In SQL the user focuses on the "what", leaving it 
up to the "system" to determine the "how".  
Nevertheless this is a Structured Query Language 
(SQL) and not an Unstructured one (UQL).  This 
means that expressing the what appears in a 
specific order.  In neither instance does do we 
need to maintain the order within this expression 
in performing the "how".  This is inline with what 
occurs in the optimization processes used within 

A simple form an SQL query consists of three 
clauses, a SELECT clause, a FROM clause, and a 
WHERE clause, e.g. SELECT emp_name, emp_num, salary 
FROM emp_table WHERE salary => 6000 AND birthdate < 
1970.  The order of the entries within the clauses 
is unimportant.

In general the only requirement on the "system", in 
this instance the database manager, is to logically 
organize the query (generate code) which allows its 
proper execution.  No need arises to seek out "all" 
possible "generations" to select the "best", i.e. 
no attempt at optimization.

Optimization in a database manager occurs 
"external" to SQL processes (queries, updates, 
additions, deletions).  It is based on the 
"aggregate demand" of these processes experienced 
over designated intervals, i.e. actual usage.  The 
object is not to optimize each query, but actually 
to optimize their aggregate impact by changes in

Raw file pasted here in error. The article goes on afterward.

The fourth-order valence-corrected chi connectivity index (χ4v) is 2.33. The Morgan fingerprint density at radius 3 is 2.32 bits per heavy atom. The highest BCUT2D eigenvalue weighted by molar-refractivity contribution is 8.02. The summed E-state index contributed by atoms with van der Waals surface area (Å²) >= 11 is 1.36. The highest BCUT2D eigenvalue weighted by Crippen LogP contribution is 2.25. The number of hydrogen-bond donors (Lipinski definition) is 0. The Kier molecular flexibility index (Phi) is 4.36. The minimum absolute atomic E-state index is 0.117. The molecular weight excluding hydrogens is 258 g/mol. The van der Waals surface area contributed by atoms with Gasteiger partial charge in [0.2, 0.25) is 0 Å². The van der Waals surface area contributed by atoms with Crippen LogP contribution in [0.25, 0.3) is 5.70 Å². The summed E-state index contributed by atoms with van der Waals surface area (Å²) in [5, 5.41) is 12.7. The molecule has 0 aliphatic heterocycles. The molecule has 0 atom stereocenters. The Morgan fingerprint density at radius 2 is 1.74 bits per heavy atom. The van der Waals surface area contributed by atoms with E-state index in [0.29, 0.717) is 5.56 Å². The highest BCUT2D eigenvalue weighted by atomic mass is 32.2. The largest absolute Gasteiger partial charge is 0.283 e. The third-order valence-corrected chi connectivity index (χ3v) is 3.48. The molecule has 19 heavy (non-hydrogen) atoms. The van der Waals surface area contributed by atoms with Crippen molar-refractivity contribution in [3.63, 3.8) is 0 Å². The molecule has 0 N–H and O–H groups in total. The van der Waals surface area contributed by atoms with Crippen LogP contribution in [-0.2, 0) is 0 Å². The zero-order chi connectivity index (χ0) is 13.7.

the actual database itself (distribution of 
tablespaces, use of indexing, etc.) based upon 
experience and forecasts over a set of intervals.

Conceptually this does not differ from the file 
management systems the database replaced.  In them 
you had "master" files.  In whatever order you 
edited the transactions (additions, deletions, 
updates) for the master file, you sorted them into 
master file sequence prior to applying them.  Then 
once transaction processing had completed you did a 
and extract (create new files) and sort for each 
desired report.  This "edit-sort-update" and 
"extract-sort-report" was the "mode" of the file 
management processing.  In effect the data was 
optimized for processing.  In this instance you had 
multiple optimized data files.

In moving to a database manager where now you only 
had a single instance of the data, you do not 
optimize it for any particular use.  You optimize 
it for its aggregate use based on frequency 
(transaction rate) and volume-per-use of each 
transaction.  The transactions themselves may or 
may not be optimized.  They need only work.

Thus optimization in database systems is determined